The FTC did, however, include a number of recommendations for legislative and judicial reform to reduce “nuisance litigation,” or patent infringement litigation resulting in licenses which were valued less than the estimated cost of defending a patent lawsuit through the end of discovery. One recommendation was to develop rules and case management practices addressing the cost asymmetries in PAE litigation, especially related to discovery costs. “Because PAEs do not invent, develop, or manufacture products incorporating their patented technology, they generally have less discoverable information than the party accused of infringement,” the report reads. “A PAE may thus be able to subject a defendant to exhaustive discovery requests while itself facing a relatively light discovery burden.” Specifically, the FTC notes that changes to Federal Rule of Civil Procedure 26 regarding discovery in civil actions could help by requiring early disclosure of asserted claims of infringement and invalidity contentions or limiting discovery prior to preliminary motions. Amendments could also be made to Federal Rule of Civil Procedure 7.1 to expand upon the disclosure requirements of business relationships in order to overcome difficulties in identifying instances where judicial disqualification is likely on the basis of financial information. The organization of litigation PAEs with multiple affiliates makes such identification difficult. The FTC report also called for Congress to enact provisions that would stay a lawsuit filed against an end-user when a similar infringement suit is also filed against the manufacturer. Such a “customer stay” provision is included in patent reform legislation introduced into both houses of Congress.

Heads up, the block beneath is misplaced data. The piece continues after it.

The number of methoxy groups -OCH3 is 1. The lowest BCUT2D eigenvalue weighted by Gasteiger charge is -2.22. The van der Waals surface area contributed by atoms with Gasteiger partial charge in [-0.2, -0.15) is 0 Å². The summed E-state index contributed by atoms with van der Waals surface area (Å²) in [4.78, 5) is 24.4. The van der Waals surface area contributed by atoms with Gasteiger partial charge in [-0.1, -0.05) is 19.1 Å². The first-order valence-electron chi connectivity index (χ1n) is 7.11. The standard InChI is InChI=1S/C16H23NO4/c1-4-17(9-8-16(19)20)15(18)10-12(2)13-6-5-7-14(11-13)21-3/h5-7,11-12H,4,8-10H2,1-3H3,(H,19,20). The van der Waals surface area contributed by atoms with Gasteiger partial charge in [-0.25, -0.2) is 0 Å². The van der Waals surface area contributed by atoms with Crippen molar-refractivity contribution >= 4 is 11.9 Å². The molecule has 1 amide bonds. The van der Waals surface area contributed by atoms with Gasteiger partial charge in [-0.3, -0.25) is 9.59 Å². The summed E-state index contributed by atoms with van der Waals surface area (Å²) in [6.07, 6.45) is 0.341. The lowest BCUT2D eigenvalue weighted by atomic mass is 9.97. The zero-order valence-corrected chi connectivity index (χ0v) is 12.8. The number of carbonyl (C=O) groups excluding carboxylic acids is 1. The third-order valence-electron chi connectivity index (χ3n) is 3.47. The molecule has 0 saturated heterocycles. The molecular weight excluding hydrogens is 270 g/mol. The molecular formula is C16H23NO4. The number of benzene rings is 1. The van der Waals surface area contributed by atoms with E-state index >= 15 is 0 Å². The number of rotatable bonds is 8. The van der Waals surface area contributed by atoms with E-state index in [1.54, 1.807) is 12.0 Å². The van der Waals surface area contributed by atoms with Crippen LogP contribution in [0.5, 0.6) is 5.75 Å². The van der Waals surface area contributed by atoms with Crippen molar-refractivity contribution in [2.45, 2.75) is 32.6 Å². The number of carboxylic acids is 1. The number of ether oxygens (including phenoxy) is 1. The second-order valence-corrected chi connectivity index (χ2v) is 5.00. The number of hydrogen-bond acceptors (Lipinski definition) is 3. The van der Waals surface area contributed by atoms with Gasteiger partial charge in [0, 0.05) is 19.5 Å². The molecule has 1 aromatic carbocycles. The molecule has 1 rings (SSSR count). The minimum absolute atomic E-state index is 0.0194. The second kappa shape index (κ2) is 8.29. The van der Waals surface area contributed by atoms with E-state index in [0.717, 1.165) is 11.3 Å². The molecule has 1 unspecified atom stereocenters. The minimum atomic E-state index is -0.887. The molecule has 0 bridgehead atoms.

The FTC PAE study has been expected for some time. In March, FTC Chairwoman Ramirez told a subcommittee of the Senate judiciary committee that this report was expected to come out in the spring of 2016, not October. Suzanne Munck, the FTC’s chief counsel for IP, said that the extra time ended up being required to make sure that the agency was carefully reviewing the information presented. “When we do a study like this and we have access to confidential information, we have to make sure that we’re sharing that in the right way with the public and that takes time,” Munck said. She added that the agency hoped that the report would provide more information to policymakers by providing empirical data in place of anecdotal information. Whether a study that analyzes the activity of 22 entities can be seen as empirical evidence for an entire sector of the U.S. economy is perhaps for someone else to decide.